April 26, 2021: The bright morning moon is in the west-southwest before sunrise. Jupiter and Saturn are in the southeast at about one hour before sunrise. Both planets are slowly moving eastward compared to the sidereal background.
by Jeffrey L. Hunt
Chicago, Illinois: Sunrise, 5:54 a.m. CDT; Sunset, 7:44 p.m. CDT. Check local sources for sunrise and sunset times for your location.
This morning the bright moon is about 10° up in the west-southwest. It is 5.0° above Spica. Bright Jupiter is farther east, over 15° above the southeast horizon. The Jovian Giant is trekking eastward in Aquarius.
With a binocular, watch Jupiter’s place change from morning to morning. This morning, the planet is 4.2° to the upper left of Deneb Algiedi, “the kid’s tail,” (δ Cap on the chart), 1.5° to the lower left of Mu Capricorni (μ Cap), and 1.9° to the upper right of Iota Aquarii (ι Aqr).
Saturn is dimmer than Jupiter, but it is brighter than all the other stars in the region. The Ringed Wonder is 14.7° to the upper right of Jupiter.
Saturn rises over 3 hours before sunrise and 40 minutes before Jupiter. By one hour before sunrise, the planet is nearly 20° up in the southeast.
Saturn is gently moving eastward. Each morning, note its place compared to the star Theta Capricorni (θ Cap).
Detailed Note: One hour before sunrise, the moon (14.3d, 99%) is 5.0° above Spica. The lunar orb is 9.6° up in the west-southwest. Farther eastward, Jupiter is 15.4° up in the southeast. Use a binocular to spot the starfield. The Jovian Giant is 4.2° to the left of Deneb Algiedi,1.5° to the lower left of μ Cap, and 1.9° to the upper right of ι Cap. The Jupiter – Saturn gap is 14.7°. Saturn is to the upper right of Jupiter and 1.2° to the upper right of θ Cap. Venus continues to crawl into the evening sky. Find it over 3° above the west-northwest horizon at 20 minutes after sunset. Bright Mercury (m = −1.5) is 1.6° to the upper right of Venus. Can you see them without a binocular? By an hour after sunset, Mars is less than 40° in altitude above the west horizon. The planet is in Gemini, 1.8° to the upper right of 1 Gem and 2.8° to the right of Propus. The Red Planet is also 4.1° to the lower right of Tejat Posterior (μ Gem, m = 2.8). In this bright moonlight, use a binocular to spot the star cluster M35, 0.6° to the left of Mars. Farther east, the nearly Full moon (15.0d, 100%) is over 12° above the east-southeast horizon. The lunar orb is over 13° to the lower left Spica. The moon reaches its Full phase (Pink Moon) at 10:32 p.m. CDT.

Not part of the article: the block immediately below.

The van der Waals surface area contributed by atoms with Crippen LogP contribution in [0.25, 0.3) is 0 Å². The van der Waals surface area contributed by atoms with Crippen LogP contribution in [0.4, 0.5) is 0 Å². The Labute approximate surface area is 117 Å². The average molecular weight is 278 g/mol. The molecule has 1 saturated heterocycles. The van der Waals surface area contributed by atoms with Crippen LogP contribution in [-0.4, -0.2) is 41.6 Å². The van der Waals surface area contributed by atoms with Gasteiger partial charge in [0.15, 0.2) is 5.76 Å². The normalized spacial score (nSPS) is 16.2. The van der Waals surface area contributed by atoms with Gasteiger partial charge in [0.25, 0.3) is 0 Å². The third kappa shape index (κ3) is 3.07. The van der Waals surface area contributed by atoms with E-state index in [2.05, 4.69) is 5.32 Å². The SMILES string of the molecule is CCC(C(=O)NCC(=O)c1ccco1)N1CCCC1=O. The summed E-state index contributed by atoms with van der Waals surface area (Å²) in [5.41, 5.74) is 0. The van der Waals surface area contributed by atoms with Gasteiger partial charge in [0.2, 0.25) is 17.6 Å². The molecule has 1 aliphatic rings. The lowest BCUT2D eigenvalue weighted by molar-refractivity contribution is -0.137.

Read more about the planets during April 2021.
May 13, 2021: Venus, Mercury, the crescent moon, and Mars are in the western sky after sunset.
May 13, 2021: Bright Jupiter and Saturn are the morning planets in the southeast before sunrise.
May 12, 2021: Thirty minutes after sunset, the razor-thin moon is 1.2° to the left of brilliant Venus. This is the closest grouping of the moon and Venus during this evening appearance of the brilliant planet. Mercury is 9.1° to the upper left of Venus. Mars maintains its eastward march in Gemini. Sirius and Aldebaran are near their heliacal settings, their final appearances in the evening sky for the year.
May 12, 2021: Before sunrise bright Jupiter, in front of Aquarius, is in the southeast before sunrise. Saturn is to the upper right of Jupiter, in Capricornus. In a few mornings, Saturn begins to retrograde.
May 11, 2021: The planet parade continues today. Five planets are on display. Bright Jupiter and Saturn are in the southeastern sky before sunrise. After sundown, brilliant Venus, Mercury, and Mars are in the western sky. The moon is at its New phase and at apogee today.